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Russian economy falters as sanctions bite: report

10.08.2022 23:15
While Western sanctions have not succeeded in forcing the Kremlin to stop its war in Ukraine, they have hurt the Russian economy more profoundly than previously thought, a Polish newspaper has reported.
Western sanctions on Russia are starting to bite, according to a Polish newspaper.
Western sanctions on Russia are starting to bite, according to a Polish newspaper.Image by Lorenzo Cafaro from Pixabay

The Kremlin’s official statistics are becoming "ever more scant," but "the signs of Russia's sanctions-induced economic crisis cannot be hidden," the Rzeczpospolita daily newspaper said on Wednesday.

In its latest analysis of the impact of sanctions on the Russian economy, Rzeczpospolita reported that "there is no doubt that the Russian economy hasn’t suffered an immediate collapse, but it is equally obvious that it has incurred damage."

The paper pointed out that although “the rouble has strengthened by 23 percent against the dollar this year,” this was caused by “administrative controls on currency exchange and falling imports, while energy exports remained relatively high in the past few months,” Polish state news agency PAP reported. 

Falling car sales

Meanwhile, those who argue that the sanctions have been effective “point to dwindling vehicle and motorcycle sales, for instance,” Rzeczpospolita said. 

It reported that Russia’s car and motorcycle sales plummeted from 114,400 in February to 27,800 in June  

Vehicle output drops

At the same time, Russia’s vehicle output fell by a whopping 66 percent in May, compared with a year earlier, while the production of household appliances dropped by 60 percent in the same period, according to Rzeczpospolita.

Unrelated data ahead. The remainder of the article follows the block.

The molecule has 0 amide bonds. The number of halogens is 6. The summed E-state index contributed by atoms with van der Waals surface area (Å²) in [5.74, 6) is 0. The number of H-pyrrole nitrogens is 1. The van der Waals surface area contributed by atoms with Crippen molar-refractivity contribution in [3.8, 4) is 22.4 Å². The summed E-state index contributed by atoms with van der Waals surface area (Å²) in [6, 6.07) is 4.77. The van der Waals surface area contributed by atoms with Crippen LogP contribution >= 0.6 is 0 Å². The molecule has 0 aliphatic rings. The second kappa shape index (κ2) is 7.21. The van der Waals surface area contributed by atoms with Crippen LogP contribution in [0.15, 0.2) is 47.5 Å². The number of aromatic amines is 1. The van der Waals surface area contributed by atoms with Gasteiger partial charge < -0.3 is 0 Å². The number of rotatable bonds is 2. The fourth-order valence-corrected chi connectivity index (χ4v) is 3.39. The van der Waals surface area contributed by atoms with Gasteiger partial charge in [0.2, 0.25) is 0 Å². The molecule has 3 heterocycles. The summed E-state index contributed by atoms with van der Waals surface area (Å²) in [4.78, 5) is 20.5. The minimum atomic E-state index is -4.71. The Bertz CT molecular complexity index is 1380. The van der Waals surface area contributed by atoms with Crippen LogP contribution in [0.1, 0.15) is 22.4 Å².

Meanwhile, retail sales in Russia fell by 10.1 percent year-on-year in May and by 9.6 percent in June, according to government figures, Rzeczpospolita reported.

It added that Russia’s biggest lender Sberbank put the figure at around 20 percent.

Russian gov't 'ceased to publish some economic data'

The validity of official statistics has been called into question, however, as “the Russian government has ceased to publish some economic data in recent months, while the figures that are published contain anomalies, according to analysts,” Rzeczpospolita said. 

The consumer price index stood at 15.9 percent in June, but base inflation, excluding the prices of food, fuel and energy, totalled 19.2 percent, Rzeczpospolita reported, citing experts from America's Yale School of Management.

Meanwhile, sectors that rely on international supply chains faced an inflation rate of between 40 percent and 60 percent, according to the Polish paper.

Wednesday was day 168 of the Russian invasion of Ukraine.


Source: PAP, rp.pl